Leonard, who was
was inducted into the National Jewish Sports Hall of Fame in
Leonard was inducted into the
International Jewish Sports Hall of Fame
Benny Leonard, The Ghetto
“The Brainiest of All
By MONTE D.
Cox's Corner Profiles
was not only one of the greatest lightweights of all time,
he was one of history’s greatest pound for pound fighters.
Benny, a Jewish boxer born Benjamin Leiner, turned pro at
age 15. He won the World Lightweight Championship at age 21
and held it for nearly 7 years between 1917-1925 when he
retired unbeaten as champion while at the peak of his power.
His official record is 85-5-1 121 No Decisions with 69
knockouts. His record with newspaper verdicts, according to
one source, is 180-21-6-6ND 69 Ko’s.
Al Bodner stated, "Leonard
had a truly remarkable record. He was one of the greatest
master boxers of all time."
The Ghetto Wizard was a fleet
footed mobile boxer with a strong punch and liked to set a
fast pace. He had excellent hand speed and was a clever
two-handed hitter. He had a piston like left jab, a classic
right cross and was an accomplished combination puncher.
Leonard also loved to train and never entered the ring in
less than top condition. He made a real science of the sport
studying feints, shifts, and defensive moves for hours at a
time in the gym. He was master who rarely lost a round in
the vast majority of his fights.
Gilbert Odd wrote, “Leonard
was coolness itself in the ring, finishing off a beaten
opponent with cold fury, recovering quickly when hurt and
talking himself out of trouble. Because he punched correctly
he never suffered a hand injury; because he knew how to
defend himself, he usually left the ring unmarked, because
he kept himself in peak of condition he could travel ten
fast rounds and look as fresh as when he started.”
His competition reads like a
who’s who of the great fighters of the teens and twenties
including; Johnny Dundee (Featherweight champion 1922-1923,
1923-1924 and Jr. Lightweight champion 1921-1923 and
1923-1924), the great rope fighter whom he met 8 times;
Freddie Welsh (Lightweight champion 1914-1916) from whom he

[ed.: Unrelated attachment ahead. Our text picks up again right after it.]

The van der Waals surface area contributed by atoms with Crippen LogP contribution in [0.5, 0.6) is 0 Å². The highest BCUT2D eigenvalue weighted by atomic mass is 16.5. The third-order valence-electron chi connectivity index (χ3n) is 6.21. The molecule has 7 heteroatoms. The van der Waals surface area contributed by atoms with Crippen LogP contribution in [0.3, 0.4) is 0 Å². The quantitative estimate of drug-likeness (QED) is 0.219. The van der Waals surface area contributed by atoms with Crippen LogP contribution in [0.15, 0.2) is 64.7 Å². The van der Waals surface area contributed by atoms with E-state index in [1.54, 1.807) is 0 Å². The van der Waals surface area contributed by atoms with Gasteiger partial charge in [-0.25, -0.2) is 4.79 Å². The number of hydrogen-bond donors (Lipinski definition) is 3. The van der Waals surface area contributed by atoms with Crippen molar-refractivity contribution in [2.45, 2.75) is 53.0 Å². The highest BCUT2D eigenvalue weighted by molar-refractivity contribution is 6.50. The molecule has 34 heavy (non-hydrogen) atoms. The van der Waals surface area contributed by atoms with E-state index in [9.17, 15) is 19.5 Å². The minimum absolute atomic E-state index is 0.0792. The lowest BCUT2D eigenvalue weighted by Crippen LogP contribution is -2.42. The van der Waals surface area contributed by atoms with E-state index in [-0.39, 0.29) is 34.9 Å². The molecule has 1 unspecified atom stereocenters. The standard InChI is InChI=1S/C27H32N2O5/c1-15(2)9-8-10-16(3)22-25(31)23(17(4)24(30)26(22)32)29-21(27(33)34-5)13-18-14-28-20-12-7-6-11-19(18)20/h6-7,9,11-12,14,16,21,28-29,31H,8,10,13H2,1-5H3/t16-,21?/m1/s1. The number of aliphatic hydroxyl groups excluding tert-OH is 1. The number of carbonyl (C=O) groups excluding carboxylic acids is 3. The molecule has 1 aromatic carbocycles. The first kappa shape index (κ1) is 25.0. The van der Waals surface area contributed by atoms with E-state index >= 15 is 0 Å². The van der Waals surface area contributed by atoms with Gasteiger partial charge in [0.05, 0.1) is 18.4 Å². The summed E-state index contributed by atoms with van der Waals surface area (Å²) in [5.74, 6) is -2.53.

won the title, clever former champion Willie Ritchie
(lightweight champion 1912-1914), Johnny Kilbane
(Featherweight Champion 1912-1923), hard hitting Rocky
Kansas (Lightweight champion 1925-1926) and the great
southpaw Lew Tendler who is considered one of the best
fighters to have never won a title. Leonard also defeated
top lightweight contenders such as Ritchie Mitchell, Patsy
Cline, Joe Welling and left hook artist Charley White.
Leonard was in many ways the
Muhammad Ali of the 135-pounders, defeating what Nat
Fleischer called, “a field of the greatest lightweights that
ever appeared at one time in the division.”. When Leonard
was fighting there were nearly 90 fight clubs in New York
State and 20 fight cards a week in New York City. Boxing in
the teens and twenties, along with baseball, was the most
popular sport in America. There were more competitors and
therefore a larger talent pool. Leonard came along when the
lightweight division was stacked full of highly skilled
fighters and punchers and he was the best among them. He
fought them all and fought often. The year he won the title
he fought 29 times. Leonard was a very smart, clever, and
Jersey Jones agrees saying
Ring Magazine Jul. 1947), “Leonard was one of the all
time greats of the ring. A magnificent boxer, a deadly
puncher, a brilliant ring strategist, and an extraordinary